A long, long time ago before IG fitness models were a thing, if you wanted to learn anything about lifting, it was either through YouTube videos or Bodybuilding.com (this was when they didn’t charge a monthly subscription). Either way, Ronnie Coleman was a name that popped up on every bodybuilding page possible. I still remember watching Ronnie’s 800lb squat video in the middle of lunchtime when I was in high school and I was dumbfounded. “Yeah, buddy” and “lightweight” were phrases yelled every time I went to the gym all because of that one video. I was thrown off on how a police officer got so big and why Ronnie was even still working as a police officer while competing. Aside from the short bios, interviews, and random YouTube videos, there wasn’t really a good source to find out everything about Ronnie.
Now, thanks to Vlad Yudin of Generation Iron and Generation Iron 2, Ronnie Coleman The King tells the story of how former police officer, Ronnie Coleman, became one of, if not, the greatest bodybuilder of all time. Move over Black Panther because the true King is here.
The documentary begins with Ronnie in his police uniform being asked why is he still working as a police officer when he is Mr. Olympia. His answer is simple, “Because I love it.” After which, the film is seen to be broken down into three segments told simultaneously: the story of how Ronnie became The King, Ronnie’s current journey with his surgeries, and interviews with well-known bodybuilding names.
I enjoyed seeing the parallels of seeing how Ronnie progressed and eventually became the 8x Mr. Olympia alongside the countdown to Ronnie’s next back surgery. It was great to see and hear from the King himself how he pushes himself to be the best, not only in bodybuilding, but in everything he sets himself to do. Then after we see Ronnie in his prime lifting massive weights, we see how he currently struggles to walk around his own home. We get to see people around Ronnie’s life that fans didn’t know much about before including his wife, his children, his medical doctors, and Brian Dobson, the man that offered Ronnie the free gym pass to Metroflex. The back and forth images of Ronnie in his prime versus his struggle with his pain now made me wonder, was it all worth it?
Throughout the film, well-known bodybuilders Jay Cutler, Rich Gaspari, Kai Green, Victor Martinez, Shawn Ray, and Dorian Yates give their commentary on Ronnie’s development as a bodybuilder and as a person. All these names agreed that Ronnie was one of a kind and that his physique wasn’t even considered human. Jay Cutler, the 5x Mr. Olympia who dethroned Ronnie from his 8-year reign, stated that when he beat Ronnie, he knew he didn’t beat Ronnie at his best.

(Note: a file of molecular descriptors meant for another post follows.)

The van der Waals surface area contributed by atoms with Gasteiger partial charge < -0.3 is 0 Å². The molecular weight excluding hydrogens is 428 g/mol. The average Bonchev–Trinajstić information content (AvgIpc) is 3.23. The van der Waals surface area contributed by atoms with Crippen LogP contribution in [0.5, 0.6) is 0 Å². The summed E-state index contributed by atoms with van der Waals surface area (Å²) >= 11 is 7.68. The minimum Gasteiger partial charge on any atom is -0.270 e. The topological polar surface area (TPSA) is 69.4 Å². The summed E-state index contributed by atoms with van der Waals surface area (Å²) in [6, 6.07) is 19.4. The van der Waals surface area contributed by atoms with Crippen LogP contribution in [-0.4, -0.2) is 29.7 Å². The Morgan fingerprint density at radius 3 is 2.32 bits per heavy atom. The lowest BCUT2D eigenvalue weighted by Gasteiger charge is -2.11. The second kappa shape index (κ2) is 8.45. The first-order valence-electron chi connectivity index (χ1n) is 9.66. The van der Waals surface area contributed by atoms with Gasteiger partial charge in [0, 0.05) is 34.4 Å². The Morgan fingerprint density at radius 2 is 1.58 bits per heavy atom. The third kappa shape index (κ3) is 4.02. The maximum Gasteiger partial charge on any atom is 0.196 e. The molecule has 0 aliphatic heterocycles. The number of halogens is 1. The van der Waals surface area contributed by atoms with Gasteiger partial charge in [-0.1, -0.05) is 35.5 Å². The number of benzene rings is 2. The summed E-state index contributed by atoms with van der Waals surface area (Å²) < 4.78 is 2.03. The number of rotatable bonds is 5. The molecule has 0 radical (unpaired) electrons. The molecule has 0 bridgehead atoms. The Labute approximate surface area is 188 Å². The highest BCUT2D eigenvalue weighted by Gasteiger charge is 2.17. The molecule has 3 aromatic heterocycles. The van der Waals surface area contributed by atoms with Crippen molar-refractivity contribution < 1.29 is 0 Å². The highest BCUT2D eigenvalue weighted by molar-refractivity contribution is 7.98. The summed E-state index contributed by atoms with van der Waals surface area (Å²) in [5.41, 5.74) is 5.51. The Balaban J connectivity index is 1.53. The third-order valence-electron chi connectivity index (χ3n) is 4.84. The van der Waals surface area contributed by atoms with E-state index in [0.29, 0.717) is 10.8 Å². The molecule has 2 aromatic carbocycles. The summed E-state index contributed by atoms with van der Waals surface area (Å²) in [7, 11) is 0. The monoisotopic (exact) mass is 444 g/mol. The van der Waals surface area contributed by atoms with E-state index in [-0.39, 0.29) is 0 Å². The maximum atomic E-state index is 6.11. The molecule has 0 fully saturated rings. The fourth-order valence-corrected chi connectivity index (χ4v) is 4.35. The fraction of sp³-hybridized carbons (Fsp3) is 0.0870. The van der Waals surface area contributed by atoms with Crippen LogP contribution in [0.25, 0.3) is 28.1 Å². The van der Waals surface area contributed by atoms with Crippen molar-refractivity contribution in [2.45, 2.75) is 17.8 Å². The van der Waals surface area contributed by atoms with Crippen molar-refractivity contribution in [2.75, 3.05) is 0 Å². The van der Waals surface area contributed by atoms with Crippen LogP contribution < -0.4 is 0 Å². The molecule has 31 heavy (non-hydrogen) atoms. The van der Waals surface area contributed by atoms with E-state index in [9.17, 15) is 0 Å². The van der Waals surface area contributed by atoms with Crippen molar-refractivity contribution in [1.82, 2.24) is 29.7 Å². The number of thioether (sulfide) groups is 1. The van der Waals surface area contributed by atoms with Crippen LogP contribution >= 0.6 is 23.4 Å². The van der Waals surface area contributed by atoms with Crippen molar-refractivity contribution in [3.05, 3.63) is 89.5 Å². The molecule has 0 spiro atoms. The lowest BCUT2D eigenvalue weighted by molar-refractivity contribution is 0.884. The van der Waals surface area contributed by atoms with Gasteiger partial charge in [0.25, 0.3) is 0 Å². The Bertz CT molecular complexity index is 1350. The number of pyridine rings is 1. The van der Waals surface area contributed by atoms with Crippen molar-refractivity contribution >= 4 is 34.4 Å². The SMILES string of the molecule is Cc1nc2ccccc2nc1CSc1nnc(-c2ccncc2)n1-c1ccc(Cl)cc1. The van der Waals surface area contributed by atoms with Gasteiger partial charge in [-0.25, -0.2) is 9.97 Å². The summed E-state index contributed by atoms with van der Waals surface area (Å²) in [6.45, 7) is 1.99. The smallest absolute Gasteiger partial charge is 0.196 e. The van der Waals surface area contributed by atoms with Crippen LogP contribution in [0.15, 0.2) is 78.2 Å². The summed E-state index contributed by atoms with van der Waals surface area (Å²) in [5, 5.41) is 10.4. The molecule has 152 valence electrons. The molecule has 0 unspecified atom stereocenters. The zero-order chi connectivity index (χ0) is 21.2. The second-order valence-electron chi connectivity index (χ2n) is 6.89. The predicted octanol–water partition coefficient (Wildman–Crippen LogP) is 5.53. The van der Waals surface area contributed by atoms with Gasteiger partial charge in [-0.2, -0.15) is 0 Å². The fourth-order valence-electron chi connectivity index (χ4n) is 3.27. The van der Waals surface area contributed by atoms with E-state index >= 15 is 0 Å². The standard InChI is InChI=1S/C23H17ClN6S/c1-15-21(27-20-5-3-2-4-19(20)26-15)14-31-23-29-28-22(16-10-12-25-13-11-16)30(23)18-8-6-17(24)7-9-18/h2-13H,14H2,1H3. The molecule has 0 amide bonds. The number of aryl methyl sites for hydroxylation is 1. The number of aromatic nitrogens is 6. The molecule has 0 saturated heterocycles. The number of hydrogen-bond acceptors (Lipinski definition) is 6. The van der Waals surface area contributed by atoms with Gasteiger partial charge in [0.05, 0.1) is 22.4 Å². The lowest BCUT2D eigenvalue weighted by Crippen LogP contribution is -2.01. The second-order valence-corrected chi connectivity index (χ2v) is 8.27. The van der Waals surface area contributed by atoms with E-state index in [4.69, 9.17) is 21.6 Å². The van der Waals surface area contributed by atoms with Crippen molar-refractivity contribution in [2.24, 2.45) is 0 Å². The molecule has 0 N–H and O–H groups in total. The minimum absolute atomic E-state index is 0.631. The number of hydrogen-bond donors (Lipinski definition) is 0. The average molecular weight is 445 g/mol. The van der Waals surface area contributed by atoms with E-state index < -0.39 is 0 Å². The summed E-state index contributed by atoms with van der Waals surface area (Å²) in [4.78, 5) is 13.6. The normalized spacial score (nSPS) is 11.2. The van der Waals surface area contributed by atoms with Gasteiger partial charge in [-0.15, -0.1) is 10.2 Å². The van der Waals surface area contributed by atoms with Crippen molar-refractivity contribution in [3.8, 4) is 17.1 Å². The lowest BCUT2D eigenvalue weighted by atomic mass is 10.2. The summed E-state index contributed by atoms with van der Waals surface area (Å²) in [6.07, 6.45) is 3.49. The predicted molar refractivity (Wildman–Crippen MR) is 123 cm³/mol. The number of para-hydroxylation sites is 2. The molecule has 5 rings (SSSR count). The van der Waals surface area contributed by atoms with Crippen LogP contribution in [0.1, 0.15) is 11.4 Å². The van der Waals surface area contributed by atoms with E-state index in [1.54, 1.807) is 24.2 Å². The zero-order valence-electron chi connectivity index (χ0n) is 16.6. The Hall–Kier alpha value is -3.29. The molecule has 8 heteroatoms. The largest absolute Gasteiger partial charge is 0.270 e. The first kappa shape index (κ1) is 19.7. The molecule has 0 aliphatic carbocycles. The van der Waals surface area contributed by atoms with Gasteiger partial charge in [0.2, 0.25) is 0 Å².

Some of my favorite moments in the film included footage of when Ronnie breaking down on stage when he won his first Mr. Olympia, Ronnie talking about how his biggest regret was not squatting the 800lbs for more reps, and learning more about Ronnie before he became a police officer. The film gave a very personal feel that, in my opinion, made me feel like I got to really know Ronnie and what he’s going through.
While I did enjoy the film (if that wasn’t obvious already), there was still more I wanted to learn about Ronnie. To be specific, I wanted to know Ronnie’s opinion on how the physique of Mr. Olympia has changed, his thoughts on being the pioneer of the current massive Mr. Olympia competitors, and the drugs. Don’t get me wrong, I’m not here to criticize Ronnie for taking steroids. What I am curious about is how Ronnie continued his career as an officer of the law while also using illegal substances. Who introduced him to it, what else did he take, and how did he pass his drug tests? Anyone can tell that Ronnie was on something and he admitted to it in a 2011 issue of Muscular Development magazine. In regards to the change in Mr. Olympia physique, this was touched upon by the several of the bodybuilders in the film. Comments included how Ronnie’s quality went down as the years went by, but the judges were letting him win because of his size. Yudin’s Generation Iron 2 also touches upon how there is a movement to try and bring back the old school physiques like back in Arnold Schwarzenneger’s day. However, we never hear from Ronnie himself on his thoughts about the change in Mr. Olympia physique, especially being the pioneer of the massive Mr. Olympias today.
Overall, the film’s story is told extremely well. Yudin’s Generation Iron films do a great job in telling the side of bodybuilding that most people don’t know about and Yudin does the same thing here with Ronnie Coleman: The King. The film explores not just Ronnie himself, but the people behind Ronnie, and his struggle to maintain what is left of his physique with commentary by bodybuilders who were there during Ronnie’s reign as King.
Available for only $12.99, you can lift LIGHTWEIGHT with the King here.